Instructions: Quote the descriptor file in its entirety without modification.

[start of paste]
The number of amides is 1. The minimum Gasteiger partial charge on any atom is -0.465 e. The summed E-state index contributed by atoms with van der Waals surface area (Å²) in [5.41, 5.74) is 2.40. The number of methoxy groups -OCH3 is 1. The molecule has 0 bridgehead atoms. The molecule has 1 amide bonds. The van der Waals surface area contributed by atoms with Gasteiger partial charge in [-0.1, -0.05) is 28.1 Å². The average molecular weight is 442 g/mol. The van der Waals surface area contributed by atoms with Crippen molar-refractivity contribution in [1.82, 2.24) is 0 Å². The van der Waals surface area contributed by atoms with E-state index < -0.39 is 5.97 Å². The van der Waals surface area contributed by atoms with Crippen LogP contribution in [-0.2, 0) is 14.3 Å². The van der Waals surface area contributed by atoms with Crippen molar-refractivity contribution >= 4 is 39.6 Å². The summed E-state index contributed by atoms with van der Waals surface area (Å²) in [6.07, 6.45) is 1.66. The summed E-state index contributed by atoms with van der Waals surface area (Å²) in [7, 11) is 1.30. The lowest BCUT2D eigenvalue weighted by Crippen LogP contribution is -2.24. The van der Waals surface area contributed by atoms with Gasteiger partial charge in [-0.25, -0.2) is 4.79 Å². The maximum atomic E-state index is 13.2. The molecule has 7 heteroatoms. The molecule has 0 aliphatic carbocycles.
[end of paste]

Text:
The number of amides is 1. The minimum Gasteiger partial charge on any atom is -0.465 e. The summed E-state index contributed by atoms with van der Waals surface area (Å²) in [5.41, 5.74) is 2.40. The number of methoxy groups -OCH3 is 1. The molecule has 0 bridgehead atoms. The molecule has 1 amide bonds. The van der Waals surface area contributed by atoms with Gasteiger partial charge in [-0.1, -0.05) is 28.1 Å². The average molecular weight is 442 g/mol. The van der Waals surface area contributed by atoms with Crippen molar-refractivity contribution in [1.82, 2.24) is 0 Å². The van der Waals surface area contributed by atoms with E-state index < -0.39 is 5.97 Å². The van der Waals surface area contributed by atoms with Crippen LogP contribution in [-0.2, 0) is 14.3 Å². The van der Waals surface area contributed by atoms with Crippen molar-refractivity contribution >= 4 is 39.6 Å². The summed E-state index contributed by atoms with van der Waals surface area (Å²) in [6.07, 6.45) is 1.66. The summed E-state index contributed by atoms with van der Waals surface area (Å²) in [7, 11) is 1.30. The lowest BCUT2D eigenvalue weighted by Crippen LogP contribution is -2.24. The van der Waals surface area contributed by atoms with Gasteiger partial charge in [-0.25, -0.2) is 4.79 Å². The maximum atomic E-state index is 13.2. The molecule has 7 heteroatoms. The molecule has 0 aliphatic carbocycles.